Eyes on the Wrong Metrics

There is constant conversation, especially among the Millennial population, regarding the overhead costs of various charities. The reasoning behind the concern is that some non-profit organization spend their dollars inefficiently, or less efficiently than others and, therefore, don’t deserve our donation dollars. What we need are gifts that have impact. And what we need is to be able to develop metrics that measure that impact. How many dollars does it take to change a life, feed a child, cure a disease? Did organization A spend less money to get the same results as organization B? And what’s a worthwhile cause anyway? Who needs symphonies and art museums when there are homeless people sleeping in the doorways of those same institutions?


One of my thoughts is that we are focusing on the wrong metrics. Charities are not the enemies of other charities. Nor should they necessarily be the bellwethers. And, truly, we should not use for profit corporations to gauge the operations of the non-profit world either. My belief is that we should consider using government as the benchmark. Federal, state and local government does the closest work to charities. In fact, charities are intended to provide or enhance services governments are unable to offer.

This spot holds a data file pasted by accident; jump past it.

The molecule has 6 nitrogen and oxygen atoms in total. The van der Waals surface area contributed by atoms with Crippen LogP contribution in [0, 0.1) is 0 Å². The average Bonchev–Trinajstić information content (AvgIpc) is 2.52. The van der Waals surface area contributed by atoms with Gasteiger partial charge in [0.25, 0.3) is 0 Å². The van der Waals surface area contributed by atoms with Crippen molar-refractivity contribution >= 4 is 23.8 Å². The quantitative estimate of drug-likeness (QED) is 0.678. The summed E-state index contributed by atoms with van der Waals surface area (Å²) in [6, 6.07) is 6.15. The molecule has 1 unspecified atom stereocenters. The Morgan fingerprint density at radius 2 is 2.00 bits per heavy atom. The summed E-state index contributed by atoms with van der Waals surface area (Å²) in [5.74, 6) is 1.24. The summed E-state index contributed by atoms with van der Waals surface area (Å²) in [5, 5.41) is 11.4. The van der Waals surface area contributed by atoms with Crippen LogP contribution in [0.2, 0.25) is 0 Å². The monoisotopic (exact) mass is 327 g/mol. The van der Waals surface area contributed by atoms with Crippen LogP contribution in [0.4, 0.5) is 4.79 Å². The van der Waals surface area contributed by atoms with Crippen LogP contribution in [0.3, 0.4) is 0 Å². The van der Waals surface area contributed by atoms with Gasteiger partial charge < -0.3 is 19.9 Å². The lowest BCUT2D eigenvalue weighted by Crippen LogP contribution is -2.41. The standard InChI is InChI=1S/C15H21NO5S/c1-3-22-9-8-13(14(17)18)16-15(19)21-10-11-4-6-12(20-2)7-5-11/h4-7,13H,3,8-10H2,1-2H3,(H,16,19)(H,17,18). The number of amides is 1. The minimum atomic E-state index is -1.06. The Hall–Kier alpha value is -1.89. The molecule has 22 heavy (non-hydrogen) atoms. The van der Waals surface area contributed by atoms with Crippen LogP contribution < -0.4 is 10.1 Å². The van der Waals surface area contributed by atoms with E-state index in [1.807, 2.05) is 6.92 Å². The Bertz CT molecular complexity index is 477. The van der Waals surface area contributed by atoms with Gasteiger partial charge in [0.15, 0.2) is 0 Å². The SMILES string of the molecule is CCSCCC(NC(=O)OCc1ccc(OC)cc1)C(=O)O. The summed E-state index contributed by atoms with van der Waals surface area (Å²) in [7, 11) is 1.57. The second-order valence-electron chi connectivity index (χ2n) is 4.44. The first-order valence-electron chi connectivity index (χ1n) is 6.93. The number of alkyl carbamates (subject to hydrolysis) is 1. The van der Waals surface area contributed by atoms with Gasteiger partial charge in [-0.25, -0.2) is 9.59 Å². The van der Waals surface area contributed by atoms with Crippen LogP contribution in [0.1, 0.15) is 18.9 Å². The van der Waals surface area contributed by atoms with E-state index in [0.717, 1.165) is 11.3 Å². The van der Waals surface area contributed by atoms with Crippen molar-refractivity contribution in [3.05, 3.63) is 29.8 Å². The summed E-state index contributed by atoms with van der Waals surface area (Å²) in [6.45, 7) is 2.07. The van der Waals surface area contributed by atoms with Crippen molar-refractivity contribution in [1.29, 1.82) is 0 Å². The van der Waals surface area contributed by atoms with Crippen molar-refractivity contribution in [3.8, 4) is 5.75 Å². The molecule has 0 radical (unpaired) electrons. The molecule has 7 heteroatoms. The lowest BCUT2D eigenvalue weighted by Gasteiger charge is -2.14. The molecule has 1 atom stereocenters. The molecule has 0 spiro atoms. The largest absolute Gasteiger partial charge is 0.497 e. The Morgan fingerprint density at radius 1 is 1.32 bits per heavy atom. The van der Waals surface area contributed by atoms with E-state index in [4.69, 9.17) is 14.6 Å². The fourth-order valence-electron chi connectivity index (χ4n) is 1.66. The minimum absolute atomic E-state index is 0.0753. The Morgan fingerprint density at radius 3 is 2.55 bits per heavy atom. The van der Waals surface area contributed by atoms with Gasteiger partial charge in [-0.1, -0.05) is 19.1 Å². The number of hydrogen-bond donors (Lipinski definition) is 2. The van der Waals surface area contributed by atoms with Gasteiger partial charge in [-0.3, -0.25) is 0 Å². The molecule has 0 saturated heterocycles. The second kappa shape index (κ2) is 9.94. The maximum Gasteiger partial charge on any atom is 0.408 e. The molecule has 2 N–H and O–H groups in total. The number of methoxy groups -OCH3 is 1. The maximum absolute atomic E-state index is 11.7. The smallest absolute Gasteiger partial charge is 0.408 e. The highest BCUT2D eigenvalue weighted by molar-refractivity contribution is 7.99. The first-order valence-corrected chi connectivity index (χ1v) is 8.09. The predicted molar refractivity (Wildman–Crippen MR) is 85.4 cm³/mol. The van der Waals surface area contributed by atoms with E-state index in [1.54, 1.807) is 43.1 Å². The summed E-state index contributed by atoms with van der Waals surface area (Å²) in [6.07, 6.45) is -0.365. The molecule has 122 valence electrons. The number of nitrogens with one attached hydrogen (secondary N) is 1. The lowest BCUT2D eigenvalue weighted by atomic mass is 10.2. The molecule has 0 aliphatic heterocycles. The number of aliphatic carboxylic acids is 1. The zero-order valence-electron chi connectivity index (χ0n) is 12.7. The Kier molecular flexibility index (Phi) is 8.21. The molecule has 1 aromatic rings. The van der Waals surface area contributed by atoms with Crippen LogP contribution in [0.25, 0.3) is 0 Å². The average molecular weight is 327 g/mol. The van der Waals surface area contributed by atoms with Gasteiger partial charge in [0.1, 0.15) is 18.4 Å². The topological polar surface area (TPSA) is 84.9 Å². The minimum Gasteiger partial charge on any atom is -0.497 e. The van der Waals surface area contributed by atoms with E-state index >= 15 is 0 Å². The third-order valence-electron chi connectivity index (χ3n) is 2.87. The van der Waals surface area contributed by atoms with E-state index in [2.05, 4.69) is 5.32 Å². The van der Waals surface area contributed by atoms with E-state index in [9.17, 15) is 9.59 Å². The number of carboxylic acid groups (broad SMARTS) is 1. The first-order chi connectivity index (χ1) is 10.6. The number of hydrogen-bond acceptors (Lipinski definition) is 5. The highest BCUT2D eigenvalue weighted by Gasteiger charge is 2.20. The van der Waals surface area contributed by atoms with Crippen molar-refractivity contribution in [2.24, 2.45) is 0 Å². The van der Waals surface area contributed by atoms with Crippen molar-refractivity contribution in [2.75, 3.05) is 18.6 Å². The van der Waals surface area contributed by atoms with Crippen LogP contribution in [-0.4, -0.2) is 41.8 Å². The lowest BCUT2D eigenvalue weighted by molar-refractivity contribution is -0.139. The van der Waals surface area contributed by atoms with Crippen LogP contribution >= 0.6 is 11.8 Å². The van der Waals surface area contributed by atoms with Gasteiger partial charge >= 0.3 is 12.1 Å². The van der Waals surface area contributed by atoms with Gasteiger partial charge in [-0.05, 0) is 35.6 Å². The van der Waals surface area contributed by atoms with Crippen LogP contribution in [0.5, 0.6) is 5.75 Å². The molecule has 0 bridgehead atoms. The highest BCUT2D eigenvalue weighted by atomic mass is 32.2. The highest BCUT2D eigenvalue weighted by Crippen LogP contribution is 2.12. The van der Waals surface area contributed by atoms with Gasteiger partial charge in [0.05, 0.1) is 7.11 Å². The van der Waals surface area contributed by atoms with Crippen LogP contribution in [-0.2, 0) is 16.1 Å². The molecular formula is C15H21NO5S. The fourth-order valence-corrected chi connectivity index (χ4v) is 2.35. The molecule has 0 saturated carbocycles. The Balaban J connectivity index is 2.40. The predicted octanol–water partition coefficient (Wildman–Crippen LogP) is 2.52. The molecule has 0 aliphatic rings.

We must remember that people who give to charity, do so voluntarily and, hopefully, because something about that single organization makes them feel better in some way. We pay taxes because we have to, not because we necessarily want to. We don’t focus much time on what our government dollars cost us but there is no doubt, no charity is as inefficient as our various governments. Below is the breakdown of what $100,000 of federal income tax was spent on in 2018. This does not include what happened at the state, county, or city level. Unfortunately, it does not include how much went to “overhead” but it is nonetheless still telling.


Going forward, we should consider using this as our metric for efficiency and impact.



2018 Federal Income Tax Receipt April 15, 2019





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